The freedom that public lands provide is one of the best ways PF can thank veterans
By Tom Carpenter, Editor at Pheasants Forever
My father was a World War II veteran, a pheasant hunter, and a man of select but insightful words.
The field provided a respite from everyday life, and I suspect, at some level, a chance to talk to a son about things that mattered in a day and when talking to a son about things that mattered wasn’t much in vogue.
As we sat on an old hay rake in an abandoned southern Wisconsin farmstead one sunny November day when I was maybe 14, our Bassett hounds lolling in the sun and a couple rooster tailfeathers sticking out our gamebag vests, I asked him about being in the war.
I of course was looking for tales of heroism and fighting and adventure, but Dad never talked much about that kind of thing, and the warm sunshine and perfection of the day didn’t dislodge whatever he had, and would forever, hold deeply inside.
He looked off to the horizon and said, “We did our jobs, what we were sent there to do. Then we came home.”
We did our jobs, what we were sent there to do, then we came home.
While Pheasants Forever’s impact on the world pales in comparison to what every veteran did and what very active duty serviceman and woman does every day for our country, rest assured we are here to do our jobs, and impact the lives of all people concerned about upland habitat conservation.
Public lands are one of the biggest arenas where Pheasants Forever has an impact. Some of these lands, such as the Minnesota Veterans WMA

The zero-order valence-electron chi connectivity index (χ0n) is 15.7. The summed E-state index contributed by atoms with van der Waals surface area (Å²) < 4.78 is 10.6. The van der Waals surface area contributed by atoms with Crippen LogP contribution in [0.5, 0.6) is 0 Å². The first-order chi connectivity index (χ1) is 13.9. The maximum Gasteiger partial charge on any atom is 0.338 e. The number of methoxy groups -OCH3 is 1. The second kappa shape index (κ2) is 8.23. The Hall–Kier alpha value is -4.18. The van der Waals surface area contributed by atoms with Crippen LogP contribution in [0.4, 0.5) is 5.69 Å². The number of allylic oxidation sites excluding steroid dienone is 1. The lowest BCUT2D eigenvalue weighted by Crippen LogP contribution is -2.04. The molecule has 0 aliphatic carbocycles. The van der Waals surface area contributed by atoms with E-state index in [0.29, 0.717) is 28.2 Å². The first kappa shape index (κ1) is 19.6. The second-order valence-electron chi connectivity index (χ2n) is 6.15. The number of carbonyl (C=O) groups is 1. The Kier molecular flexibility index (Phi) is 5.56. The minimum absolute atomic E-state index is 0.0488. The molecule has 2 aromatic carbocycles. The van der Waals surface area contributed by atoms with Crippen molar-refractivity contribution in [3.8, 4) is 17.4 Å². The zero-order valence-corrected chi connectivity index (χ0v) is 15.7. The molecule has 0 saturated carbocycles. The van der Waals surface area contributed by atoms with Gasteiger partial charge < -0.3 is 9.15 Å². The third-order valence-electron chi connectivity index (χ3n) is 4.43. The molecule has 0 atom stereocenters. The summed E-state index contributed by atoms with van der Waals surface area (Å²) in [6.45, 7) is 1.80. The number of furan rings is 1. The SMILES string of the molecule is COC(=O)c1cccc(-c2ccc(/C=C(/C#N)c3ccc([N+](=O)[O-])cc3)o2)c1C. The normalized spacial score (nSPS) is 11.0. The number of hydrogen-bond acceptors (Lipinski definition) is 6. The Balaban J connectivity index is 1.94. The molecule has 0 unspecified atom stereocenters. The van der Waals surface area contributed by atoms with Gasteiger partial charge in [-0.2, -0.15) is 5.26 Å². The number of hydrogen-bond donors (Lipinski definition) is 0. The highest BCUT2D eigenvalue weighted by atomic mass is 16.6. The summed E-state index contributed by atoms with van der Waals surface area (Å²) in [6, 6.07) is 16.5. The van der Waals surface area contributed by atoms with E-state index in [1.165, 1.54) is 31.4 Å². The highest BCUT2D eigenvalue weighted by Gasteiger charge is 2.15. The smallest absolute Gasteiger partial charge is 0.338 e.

and the Sherman Wildlife Area (SWA) and the Smoky Gardens Soldier’s Memorial
in Kansas, are named specifically in honor of those who served.
And employees just do the right things. My friend and PF Farm Bill Biologist Emmitt Lenihan of rural Aberdeen, South Dakota, recently sent the following note about a veteran friend:
“My friend Paul Fiack of Chico, California, who recently passed away from cancer, was a Vietnam vet and he has two sons, both of whom are still in the service, both having done multiple tours in the Mideast as well as other countries in Africa and Europe. They are the most polite and sincere individuals you would ever want to meet.
Paul had asked me long ago what part of South Dakota I thought they should hunt and of course I told him the Aberdeen and Day County area. He asked about a good motel, I told him just plan on staying with us as we had plenty of room. Well for the next 12 years they stayed with us when they would come pheasant hunting.
Paul, Will, and Dan always worked real hard at pheasant hunting including walking most of the day, hunting in rainstorms and hunting terrain most hunters would not attempt. Paul always liked the work of Pheasants Forever, and Will and Dan recognize all the work Pheasants Forever has done in South Dakota and other states.”
Thank you, veterans and future veterans alike, for all you do. Pheasants Forever promises to keep doing its part to make places for wildlife to live and for people to recreate in general and hunt specifically … some of our country’s greatest freedoms.